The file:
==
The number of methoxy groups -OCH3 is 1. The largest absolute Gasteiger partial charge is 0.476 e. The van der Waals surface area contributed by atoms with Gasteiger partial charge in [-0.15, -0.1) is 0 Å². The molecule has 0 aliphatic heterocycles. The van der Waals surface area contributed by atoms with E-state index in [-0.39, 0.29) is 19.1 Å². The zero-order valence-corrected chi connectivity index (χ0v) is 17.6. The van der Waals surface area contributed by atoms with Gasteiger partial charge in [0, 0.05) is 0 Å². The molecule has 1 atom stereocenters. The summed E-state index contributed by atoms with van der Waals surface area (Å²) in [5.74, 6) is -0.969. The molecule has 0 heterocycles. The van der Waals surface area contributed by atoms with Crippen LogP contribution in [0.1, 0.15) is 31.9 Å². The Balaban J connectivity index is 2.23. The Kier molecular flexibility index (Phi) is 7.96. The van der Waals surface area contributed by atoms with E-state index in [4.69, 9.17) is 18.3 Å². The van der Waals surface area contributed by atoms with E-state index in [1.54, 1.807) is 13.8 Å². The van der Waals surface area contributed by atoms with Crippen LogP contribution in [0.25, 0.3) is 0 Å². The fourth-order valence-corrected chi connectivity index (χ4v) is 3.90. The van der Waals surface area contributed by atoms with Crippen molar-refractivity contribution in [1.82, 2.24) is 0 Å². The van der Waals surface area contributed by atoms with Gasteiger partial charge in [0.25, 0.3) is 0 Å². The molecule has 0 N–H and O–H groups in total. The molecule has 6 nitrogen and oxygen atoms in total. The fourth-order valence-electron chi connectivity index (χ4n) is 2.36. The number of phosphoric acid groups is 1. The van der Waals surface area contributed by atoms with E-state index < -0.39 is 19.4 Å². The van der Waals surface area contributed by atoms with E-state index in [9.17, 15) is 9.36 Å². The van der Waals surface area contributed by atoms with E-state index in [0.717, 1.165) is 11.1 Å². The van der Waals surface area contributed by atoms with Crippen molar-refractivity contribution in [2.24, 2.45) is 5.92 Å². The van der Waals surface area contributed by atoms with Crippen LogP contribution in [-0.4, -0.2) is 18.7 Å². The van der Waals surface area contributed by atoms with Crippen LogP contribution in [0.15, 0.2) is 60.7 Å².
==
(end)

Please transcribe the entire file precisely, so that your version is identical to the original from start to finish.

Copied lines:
The number of methoxy groups -OCH3 is 1. The largest absolute Gasteiger partial charge is 0.476 e. The van der Waals surface area contributed by atoms with Gasteiger partial charge in [-0.15, -0.1) is 0 Å². The molecule has 0 aliphatic heterocycles. The van der Waals surface area contributed by atoms with E-state index in [-0.39, 0.29) is 19.1 Å². The zero-order valence-corrected chi connectivity index (χ0v) is 17.6. The van der Waals surface area contributed by atoms with Gasteiger partial charge in [0, 0.05) is 0 Å². The molecule has 1 atom stereocenters. The summed E-state index contributed by atoms with van der Waals surface area (Å²) in [5.74, 6) is -0.969. The molecule has 0 heterocycles. The van der Waals surface area contributed by atoms with Crippen LogP contribution in [0.1, 0.15) is 31.9 Å². The Balaban J connectivity index is 2.23. The Kier molecular flexibility index (Phi) is 7.96. The van der Waals surface area contributed by atoms with E-state index in [4.69, 9.17) is 18.3 Å². The van der Waals surface area contributed by atoms with E-state index in [1.54, 1.807) is 13.8 Å². The van der Waals surface area contributed by atoms with Crippen LogP contribution in [0.25, 0.3) is 0 Å². The fourth-order valence-corrected chi connectivity index (χ4v) is 3.90. The van der Waals surface area contributed by atoms with Crippen molar-refractivity contribution in [1.82, 2.24) is 0 Å². The van der Waals surface area contributed by atoms with Gasteiger partial charge in [0.25, 0.3) is 0 Å². The molecule has 0 N–H and O–H groups in total. The molecule has 6 nitrogen and oxygen atoms in total. The fourth-order valence-electron chi connectivity index (χ4n) is 2.36. The number of phosphoric acid groups is 1. The van der Waals surface area contributed by atoms with E-state index < -0.39 is 19.4 Å². The van der Waals surface area contributed by atoms with E-state index in [9.17, 15) is 9.36 Å². The van der Waals surface area contributed by atoms with E-state index in [0.717, 1.165) is 11.1 Å². The van der Waals surface area contributed by atoms with Crippen molar-refractivity contribution in [2.24, 2.45) is 5.92 Å². The van der Waals surface area contributed by atoms with Crippen LogP contribution in [-0.4, -0.2) is 18.7 Å². The van der Waals surface area contributed by atoms with Crippen LogP contribution in [0.15, 0.2) is 60.7 Å².